We hear of a lot of haunted houses, but haunted villages? They’re a rarity. But Pluckley in Kent is one of them. It’s even in the Guiness Book of Records for its unique status. No less than twelve ghosts are said to haunt its houses, pubs, and streets. One of these ghosts is referred to as The Red Lady (even in death people are polite to her) who haunts the local churchyard. It’s said that she has a white dog with her, so at least she’s not lonely. There’s also the hanging ghost of an old schoolmaster, a woman who is said to have poisoned herself over lost love, and even a phantom horse and carriage! If you fancy trying to hunt down these ghosts over a weekend, you can stay at Pluckley Pad B&B and dine at the ominously-named Black Horse, a traditional English pub.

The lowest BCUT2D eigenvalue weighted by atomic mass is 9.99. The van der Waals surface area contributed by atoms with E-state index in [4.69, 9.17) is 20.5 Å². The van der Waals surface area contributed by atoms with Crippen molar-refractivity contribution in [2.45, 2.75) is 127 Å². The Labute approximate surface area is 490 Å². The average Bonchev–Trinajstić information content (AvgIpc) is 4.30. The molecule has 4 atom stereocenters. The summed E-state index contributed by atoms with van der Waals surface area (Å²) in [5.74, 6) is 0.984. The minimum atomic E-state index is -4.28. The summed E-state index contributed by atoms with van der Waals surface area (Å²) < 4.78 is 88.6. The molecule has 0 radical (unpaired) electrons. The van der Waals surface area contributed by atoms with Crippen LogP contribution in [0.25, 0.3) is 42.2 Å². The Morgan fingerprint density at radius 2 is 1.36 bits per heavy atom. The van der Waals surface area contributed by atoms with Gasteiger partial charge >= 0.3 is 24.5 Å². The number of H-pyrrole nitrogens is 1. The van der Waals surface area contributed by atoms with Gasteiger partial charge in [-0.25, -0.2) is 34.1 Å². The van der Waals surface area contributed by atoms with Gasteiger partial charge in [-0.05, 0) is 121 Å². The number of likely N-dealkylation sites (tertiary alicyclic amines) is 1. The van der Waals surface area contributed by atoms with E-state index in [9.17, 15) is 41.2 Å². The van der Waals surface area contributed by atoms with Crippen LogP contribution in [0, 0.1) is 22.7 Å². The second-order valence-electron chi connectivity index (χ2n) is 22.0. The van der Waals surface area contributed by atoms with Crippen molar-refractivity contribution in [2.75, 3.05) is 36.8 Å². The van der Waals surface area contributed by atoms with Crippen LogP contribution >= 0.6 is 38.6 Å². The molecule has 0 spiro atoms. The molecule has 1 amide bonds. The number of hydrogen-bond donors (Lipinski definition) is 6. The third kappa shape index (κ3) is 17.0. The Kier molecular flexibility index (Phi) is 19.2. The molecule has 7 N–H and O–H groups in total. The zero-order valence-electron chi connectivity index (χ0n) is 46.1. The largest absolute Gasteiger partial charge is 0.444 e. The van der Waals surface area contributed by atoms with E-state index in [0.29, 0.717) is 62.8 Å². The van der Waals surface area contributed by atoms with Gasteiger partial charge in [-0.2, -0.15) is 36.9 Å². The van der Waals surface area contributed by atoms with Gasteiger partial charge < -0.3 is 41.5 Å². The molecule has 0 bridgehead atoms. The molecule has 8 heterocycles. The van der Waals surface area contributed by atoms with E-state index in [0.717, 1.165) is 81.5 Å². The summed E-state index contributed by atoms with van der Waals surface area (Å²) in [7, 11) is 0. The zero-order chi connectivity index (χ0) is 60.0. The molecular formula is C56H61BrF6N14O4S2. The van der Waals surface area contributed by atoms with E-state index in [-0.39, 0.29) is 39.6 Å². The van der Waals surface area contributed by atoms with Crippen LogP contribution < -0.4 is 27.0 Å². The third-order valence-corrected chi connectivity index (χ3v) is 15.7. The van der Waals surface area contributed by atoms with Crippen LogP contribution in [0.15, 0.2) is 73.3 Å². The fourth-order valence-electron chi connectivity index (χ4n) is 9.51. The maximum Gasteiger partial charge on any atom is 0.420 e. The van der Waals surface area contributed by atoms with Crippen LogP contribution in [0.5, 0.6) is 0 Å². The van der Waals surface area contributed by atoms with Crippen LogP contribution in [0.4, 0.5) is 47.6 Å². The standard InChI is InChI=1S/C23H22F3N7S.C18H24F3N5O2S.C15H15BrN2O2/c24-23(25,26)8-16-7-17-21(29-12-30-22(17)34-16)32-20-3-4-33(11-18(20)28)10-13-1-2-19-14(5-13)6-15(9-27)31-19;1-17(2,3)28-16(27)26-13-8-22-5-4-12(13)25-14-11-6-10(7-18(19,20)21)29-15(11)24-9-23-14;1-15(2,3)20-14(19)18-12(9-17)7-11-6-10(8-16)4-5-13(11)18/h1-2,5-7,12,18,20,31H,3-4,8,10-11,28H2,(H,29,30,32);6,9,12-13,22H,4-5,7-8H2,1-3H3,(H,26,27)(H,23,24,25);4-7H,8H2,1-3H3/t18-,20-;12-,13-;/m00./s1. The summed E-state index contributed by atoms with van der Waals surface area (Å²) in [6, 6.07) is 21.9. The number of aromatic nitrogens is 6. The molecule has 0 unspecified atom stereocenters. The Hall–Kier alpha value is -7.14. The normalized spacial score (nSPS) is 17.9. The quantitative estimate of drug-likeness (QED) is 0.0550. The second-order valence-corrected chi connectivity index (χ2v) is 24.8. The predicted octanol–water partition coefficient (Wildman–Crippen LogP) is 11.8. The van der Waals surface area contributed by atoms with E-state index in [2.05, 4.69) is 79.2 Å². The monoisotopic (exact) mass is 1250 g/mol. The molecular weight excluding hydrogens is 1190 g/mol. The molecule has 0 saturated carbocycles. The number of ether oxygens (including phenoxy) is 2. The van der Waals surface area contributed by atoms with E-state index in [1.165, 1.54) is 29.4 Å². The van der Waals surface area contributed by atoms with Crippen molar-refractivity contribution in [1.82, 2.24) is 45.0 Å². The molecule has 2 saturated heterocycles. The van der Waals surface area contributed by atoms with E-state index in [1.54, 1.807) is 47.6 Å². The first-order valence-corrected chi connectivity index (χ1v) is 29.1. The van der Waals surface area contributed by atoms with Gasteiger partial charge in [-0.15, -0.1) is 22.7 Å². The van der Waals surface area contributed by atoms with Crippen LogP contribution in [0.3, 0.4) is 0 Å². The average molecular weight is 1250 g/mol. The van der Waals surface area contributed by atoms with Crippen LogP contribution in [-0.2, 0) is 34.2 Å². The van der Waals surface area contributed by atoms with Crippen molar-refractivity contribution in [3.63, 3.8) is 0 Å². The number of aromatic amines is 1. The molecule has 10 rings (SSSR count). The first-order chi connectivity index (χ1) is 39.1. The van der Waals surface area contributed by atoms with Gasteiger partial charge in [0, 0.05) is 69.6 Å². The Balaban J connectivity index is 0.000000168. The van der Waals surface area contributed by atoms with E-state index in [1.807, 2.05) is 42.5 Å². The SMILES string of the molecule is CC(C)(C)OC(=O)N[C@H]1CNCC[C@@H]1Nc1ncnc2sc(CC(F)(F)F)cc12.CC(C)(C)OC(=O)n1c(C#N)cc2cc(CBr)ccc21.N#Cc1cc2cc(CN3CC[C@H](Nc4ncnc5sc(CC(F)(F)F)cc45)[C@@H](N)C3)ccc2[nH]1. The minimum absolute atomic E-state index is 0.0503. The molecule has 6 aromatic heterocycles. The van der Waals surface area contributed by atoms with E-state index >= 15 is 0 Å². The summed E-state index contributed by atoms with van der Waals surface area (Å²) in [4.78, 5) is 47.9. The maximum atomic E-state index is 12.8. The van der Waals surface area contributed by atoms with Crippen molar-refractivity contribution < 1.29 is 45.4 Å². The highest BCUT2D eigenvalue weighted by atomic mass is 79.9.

Looking at photos of Berkyn Bull Manor, it’s easy to convince yourself that it’s not real, that these are just stills from a movie set. But, I assure you, it’s all real. The house was said to have been visited by John Milton in the 17th century. Since then, it was fixed up and lived in until the final owner died in 1987. Risk venturing inside and you’ll find a library full of abandoned, dusty books, crooked and broken stairs, a collapsed upstairs corridor, and even a small pipe organ that feels like it surely must have been added to intentionally frighten trespassers (it wasn’t). There are open newspapers left on the desk next to bundles of paper tied up with string, and even a tiny old TV from the 1940s. If you need time to recover after venturing inside, you can get some food and pints at the nearby Crown and Kitchen pub.